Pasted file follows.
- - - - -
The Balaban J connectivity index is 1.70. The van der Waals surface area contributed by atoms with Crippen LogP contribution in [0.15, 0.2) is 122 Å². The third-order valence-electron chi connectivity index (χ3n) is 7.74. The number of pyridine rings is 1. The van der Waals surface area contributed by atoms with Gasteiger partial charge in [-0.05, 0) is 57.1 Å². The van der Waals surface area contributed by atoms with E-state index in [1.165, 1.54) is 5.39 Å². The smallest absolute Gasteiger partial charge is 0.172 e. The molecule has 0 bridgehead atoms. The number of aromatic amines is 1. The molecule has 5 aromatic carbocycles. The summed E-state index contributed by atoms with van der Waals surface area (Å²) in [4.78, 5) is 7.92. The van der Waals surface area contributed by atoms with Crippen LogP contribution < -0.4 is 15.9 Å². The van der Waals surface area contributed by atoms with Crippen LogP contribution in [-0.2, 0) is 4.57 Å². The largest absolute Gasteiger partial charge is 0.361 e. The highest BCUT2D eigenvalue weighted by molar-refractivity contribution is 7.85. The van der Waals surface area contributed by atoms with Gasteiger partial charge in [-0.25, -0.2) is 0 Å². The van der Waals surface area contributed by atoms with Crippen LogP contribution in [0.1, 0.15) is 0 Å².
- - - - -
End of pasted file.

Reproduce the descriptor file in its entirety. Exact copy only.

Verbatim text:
The Balaban J connectivity index is 1.70. The van der Waals surface area contributed by atoms with Crippen LogP contribution in [0.15, 0.2) is 122 Å². The third-order valence-electron chi connectivity index (χ3n) is 7.74. The number of pyridine rings is 1. The van der Waals surface area contributed by atoms with Gasteiger partial charge in [-0.05, 0) is 57.1 Å². The van der Waals surface area contributed by atoms with E-state index in [1.165, 1.54) is 5.39 Å². The smallest absolute Gasteiger partial charge is 0.172 e. The molecule has 0 bridgehead atoms. The number of aromatic amines is 1. The molecule has 5 aromatic carbocycles. The summed E-state index contributed by atoms with van der Waals surface area (Å²) in [4.78, 5) is 7.92. The van der Waals surface area contributed by atoms with Crippen LogP contribution < -0.4 is 15.9 Å². The van der Waals surface area contributed by atoms with Crippen LogP contribution in [-0.2, 0) is 4.57 Å². The largest absolute Gasteiger partial charge is 0.361 e. The highest BCUT2D eigenvalue weighted by molar-refractivity contribution is 7.85. The van der Waals surface area contributed by atoms with Gasteiger partial charge in [-0.25, -0.2) is 0 Å². The van der Waals surface area contributed by atoms with Crippen LogP contribution in [0.1, 0.15) is 0 Å².